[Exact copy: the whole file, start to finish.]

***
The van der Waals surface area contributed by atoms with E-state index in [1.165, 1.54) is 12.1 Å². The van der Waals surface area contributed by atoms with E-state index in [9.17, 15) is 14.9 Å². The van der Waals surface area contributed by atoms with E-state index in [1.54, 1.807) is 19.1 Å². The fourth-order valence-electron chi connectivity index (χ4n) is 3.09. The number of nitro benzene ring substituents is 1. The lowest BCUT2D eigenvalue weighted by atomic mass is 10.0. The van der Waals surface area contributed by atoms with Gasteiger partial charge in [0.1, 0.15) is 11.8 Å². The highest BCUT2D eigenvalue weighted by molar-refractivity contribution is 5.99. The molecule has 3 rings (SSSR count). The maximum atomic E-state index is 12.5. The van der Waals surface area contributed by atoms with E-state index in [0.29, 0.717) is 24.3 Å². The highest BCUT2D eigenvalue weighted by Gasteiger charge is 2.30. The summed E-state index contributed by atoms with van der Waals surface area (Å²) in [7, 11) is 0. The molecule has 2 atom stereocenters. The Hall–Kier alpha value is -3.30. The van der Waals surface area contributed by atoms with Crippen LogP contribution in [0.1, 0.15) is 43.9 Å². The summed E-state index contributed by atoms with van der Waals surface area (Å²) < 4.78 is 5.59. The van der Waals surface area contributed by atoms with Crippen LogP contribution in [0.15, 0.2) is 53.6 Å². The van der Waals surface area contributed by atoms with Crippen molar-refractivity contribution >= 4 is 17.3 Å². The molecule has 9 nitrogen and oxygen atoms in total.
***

The van der Waals surface area contributed by atoms with E-state index in [1.165, 1.54) is 12.1 Å². The van der Waals surface area contributed by atoms with E-state index in [9.17, 15) is 14.9 Å². The van der Waals surface area contributed by atoms with E-state index in [1.54, 1.807) is 19.1 Å². The fourth-order valence-electron chi connectivity index (χ4n) is 3.09. The number of nitro benzene ring substituents is 1. The lowest BCUT2D eigenvalue weighted by atomic mass is 10.0. The van der Waals surface area contributed by atoms with Gasteiger partial charge in [0.1, 0.15) is 11.8 Å². The highest BCUT2D eigenvalue weighted by molar-refractivity contribution is 5.99. The molecule has 3 rings (SSSR count). The maximum atomic E-state index is 12.5. The van der Waals surface area contributed by atoms with E-state index in [0.29, 0.717) is 24.3 Å². The highest BCUT2D eigenvalue weighted by Gasteiger charge is 2.30. The summed E-state index contributed by atoms with van der Waals surface area (Å²) in [7, 11) is 0. The molecule has 2 atom stereocenters. The Hall–Kier alpha value is -3.30. The van der Waals surface area contributed by atoms with Crippen LogP contribution in [0.1, 0.15) is 43.9 Å². The summed E-state index contributed by atoms with van der Waals surface area (Å²) < 4.78 is 5.59. The van der Waals surface area contributed by atoms with Crippen LogP contribution in [0.15, 0.2) is 53.6 Å². The van der Waals surface area contributed by atoms with Crippen molar-refractivity contribution >= 4 is 17.3 Å². The molecule has 9 nitrogen and oxygen atoms in total.